Improving signage on horizontal curves appears to be another cost-effective approach to reducing deaths. A Federal Highway Administration (FHWA) study of 89 sites in Connecticut, where warning or curve delineation signs were upgraded, and of 139 sites in the state of Washington, where only chevrons were installed, found that the improved demarcation of curves led to “substantial and highly significant crash reductions—injury and fatal (18 percent), dark conditions (27.5 percent), and dark condition lane departure (25.4 percent).”4 FHWA estimated that the annualized cost per curve would be between $160 and $343, depending upon the cost per sign.
The lack of public transportation in rural areas can present significant challenges to both alcohol-impaired offenders and their families. If those convicted are breadwinners and are fortunate enough to still be gainfully employed, they face a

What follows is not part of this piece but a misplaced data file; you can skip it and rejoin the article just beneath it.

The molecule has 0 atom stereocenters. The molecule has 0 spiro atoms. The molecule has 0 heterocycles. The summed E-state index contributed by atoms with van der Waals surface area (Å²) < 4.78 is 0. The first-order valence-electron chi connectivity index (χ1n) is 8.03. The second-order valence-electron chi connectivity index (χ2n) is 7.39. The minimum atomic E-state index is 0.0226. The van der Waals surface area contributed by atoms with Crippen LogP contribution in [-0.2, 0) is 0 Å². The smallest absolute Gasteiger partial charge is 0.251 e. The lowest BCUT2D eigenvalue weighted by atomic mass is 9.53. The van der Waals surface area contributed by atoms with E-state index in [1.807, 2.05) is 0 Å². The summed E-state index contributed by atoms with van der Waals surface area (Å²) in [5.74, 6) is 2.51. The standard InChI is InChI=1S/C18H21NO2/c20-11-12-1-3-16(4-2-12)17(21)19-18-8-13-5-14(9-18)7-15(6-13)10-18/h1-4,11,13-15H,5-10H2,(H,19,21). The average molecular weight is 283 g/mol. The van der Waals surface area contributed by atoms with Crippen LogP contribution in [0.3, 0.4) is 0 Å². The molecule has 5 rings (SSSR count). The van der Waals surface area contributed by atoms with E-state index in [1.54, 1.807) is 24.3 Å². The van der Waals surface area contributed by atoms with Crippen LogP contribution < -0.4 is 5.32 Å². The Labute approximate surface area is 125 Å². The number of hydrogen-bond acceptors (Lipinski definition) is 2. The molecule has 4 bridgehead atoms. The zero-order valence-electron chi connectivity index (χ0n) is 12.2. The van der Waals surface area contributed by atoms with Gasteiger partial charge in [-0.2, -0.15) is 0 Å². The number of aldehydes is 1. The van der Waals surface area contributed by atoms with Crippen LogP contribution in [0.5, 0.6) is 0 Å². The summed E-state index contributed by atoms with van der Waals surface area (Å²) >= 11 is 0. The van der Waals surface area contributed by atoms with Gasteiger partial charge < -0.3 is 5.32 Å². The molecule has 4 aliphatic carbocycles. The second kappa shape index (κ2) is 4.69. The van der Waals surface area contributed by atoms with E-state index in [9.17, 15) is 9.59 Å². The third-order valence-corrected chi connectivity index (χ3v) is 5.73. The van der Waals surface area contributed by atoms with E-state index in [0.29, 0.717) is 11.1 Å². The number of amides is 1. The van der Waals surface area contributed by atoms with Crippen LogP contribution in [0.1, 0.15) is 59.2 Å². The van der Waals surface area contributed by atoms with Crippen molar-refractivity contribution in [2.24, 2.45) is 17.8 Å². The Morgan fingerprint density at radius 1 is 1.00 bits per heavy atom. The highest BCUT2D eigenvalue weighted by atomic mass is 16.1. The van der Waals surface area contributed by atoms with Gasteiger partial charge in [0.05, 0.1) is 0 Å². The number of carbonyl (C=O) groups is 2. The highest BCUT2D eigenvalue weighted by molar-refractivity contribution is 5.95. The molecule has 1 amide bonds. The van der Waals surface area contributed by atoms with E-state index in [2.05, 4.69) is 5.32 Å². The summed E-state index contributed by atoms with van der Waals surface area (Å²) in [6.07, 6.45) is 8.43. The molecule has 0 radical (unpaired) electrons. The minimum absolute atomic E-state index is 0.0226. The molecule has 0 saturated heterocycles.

catch-22, since they are obliged to support their families, but find themselves without transportation to their jobs. This realistically may encourage those offenders to drive after conviction and driver’s license suspension; the prospect of apprehension prior to involvement in a crash may be remote in rural areas. However, ignition interlocks may offer a viable alternative—but by no means a panacea—to individuals in this situation and have been quite successful in New Mexico. Also, police agencies using automated license plate recognition technology might consider programming their units to scan for the registration plates of those on probation for alcohol offenses and mandated to use ignition interlocks, so their whereabouts can be more effectively monitored.